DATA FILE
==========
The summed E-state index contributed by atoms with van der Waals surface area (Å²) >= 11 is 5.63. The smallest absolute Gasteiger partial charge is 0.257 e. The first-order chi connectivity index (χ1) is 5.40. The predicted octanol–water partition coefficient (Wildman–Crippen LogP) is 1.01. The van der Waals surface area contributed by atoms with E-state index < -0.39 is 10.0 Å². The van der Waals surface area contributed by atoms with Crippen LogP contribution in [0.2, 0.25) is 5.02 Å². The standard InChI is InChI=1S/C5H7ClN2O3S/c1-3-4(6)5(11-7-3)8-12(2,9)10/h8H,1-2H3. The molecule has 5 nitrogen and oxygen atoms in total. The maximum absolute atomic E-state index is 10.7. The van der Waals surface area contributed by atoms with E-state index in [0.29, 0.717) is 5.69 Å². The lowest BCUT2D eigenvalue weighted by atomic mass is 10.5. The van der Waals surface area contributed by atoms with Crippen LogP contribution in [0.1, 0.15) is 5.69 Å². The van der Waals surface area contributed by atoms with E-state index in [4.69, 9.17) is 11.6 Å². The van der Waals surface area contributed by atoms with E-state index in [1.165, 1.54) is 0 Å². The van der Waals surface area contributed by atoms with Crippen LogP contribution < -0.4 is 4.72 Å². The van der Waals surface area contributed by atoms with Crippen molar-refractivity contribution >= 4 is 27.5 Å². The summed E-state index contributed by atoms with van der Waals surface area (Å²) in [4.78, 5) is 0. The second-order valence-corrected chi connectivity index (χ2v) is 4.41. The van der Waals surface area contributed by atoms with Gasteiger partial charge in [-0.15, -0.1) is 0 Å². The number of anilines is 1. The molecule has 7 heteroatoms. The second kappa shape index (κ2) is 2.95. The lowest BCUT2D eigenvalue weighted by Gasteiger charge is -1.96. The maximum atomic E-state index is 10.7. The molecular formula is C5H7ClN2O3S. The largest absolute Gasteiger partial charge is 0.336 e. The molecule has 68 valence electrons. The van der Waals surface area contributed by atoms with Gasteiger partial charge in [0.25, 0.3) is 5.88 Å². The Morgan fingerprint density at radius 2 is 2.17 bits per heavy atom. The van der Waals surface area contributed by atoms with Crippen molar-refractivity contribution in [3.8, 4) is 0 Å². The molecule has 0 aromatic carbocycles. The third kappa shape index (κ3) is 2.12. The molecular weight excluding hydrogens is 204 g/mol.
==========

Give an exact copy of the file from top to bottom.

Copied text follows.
The summed E-state index contributed by atoms with van der Waals surface area (Å²) >= 11 is 5.63. The smallest absolute Gasteiger partial charge is 0.257 e. The first-order chi connectivity index (χ1) is 5.40. The predicted octanol–water partition coefficient (Wildman–Crippen LogP) is 1.01. The van der Waals surface area contributed by atoms with E-state index < -0.39 is 10.0 Å². The van der Waals surface area contributed by atoms with Crippen LogP contribution in [0.2, 0.25) is 5.02 Å². The standard InChI is InChI=1S/C5H7ClN2O3S/c1-3-4(6)5(11-7-3)8-12(2,9)10/h8H,1-2H3. The molecule has 5 nitrogen and oxygen atoms in total. The maximum absolute atomic E-state index is 10.7. The van der Waals surface area contributed by atoms with E-state index in [0.29, 0.717) is 5.69 Å². The lowest BCUT2D eigenvalue weighted by atomic mass is 10.5. The van der Waals surface area contributed by atoms with Crippen LogP contribution in [0.1, 0.15) is 5.69 Å². The van der Waals surface area contributed by atoms with E-state index in [4.69, 9.17) is 11.6 Å². The van der Waals surface area contributed by atoms with E-state index in [1.165, 1.54) is 0 Å². The van der Waals surface area contributed by atoms with Crippen LogP contribution < -0.4 is 4.72 Å². The van der Waals surface area contributed by atoms with Crippen molar-refractivity contribution >= 4 is 27.5 Å². The summed E-state index contributed by atoms with van der Waals surface area (Å²) in [4.78, 5) is 0. The second-order valence-corrected chi connectivity index (χ2v) is 4.41. The van der Waals surface area contributed by atoms with Gasteiger partial charge in [-0.15, -0.1) is 0 Å². The number of anilines is 1. The molecule has 7 heteroatoms. The second kappa shape index (κ2) is 2.95. The lowest BCUT2D eigenvalue weighted by Gasteiger charge is -1.96. The maximum atomic E-state index is 10.7. The molecular formula is C5H7ClN2O3S. The largest absolute Gasteiger partial charge is 0.336 e. The molecule has 68 valence electrons. The van der Waals surface area contributed by atoms with Gasteiger partial charge in [0.25, 0.3) is 5.88 Å². The Morgan fingerprint density at radius 2 is 2.17 bits per heavy atom. The van der Waals surface area contributed by atoms with Crippen molar-refractivity contribution in [3.8, 4) is 0 Å². The molecule has 0 aromatic carbocycles. The third kappa shape index (κ3) is 2.12. The molecular weight excluding hydrogens is 204 g/mol.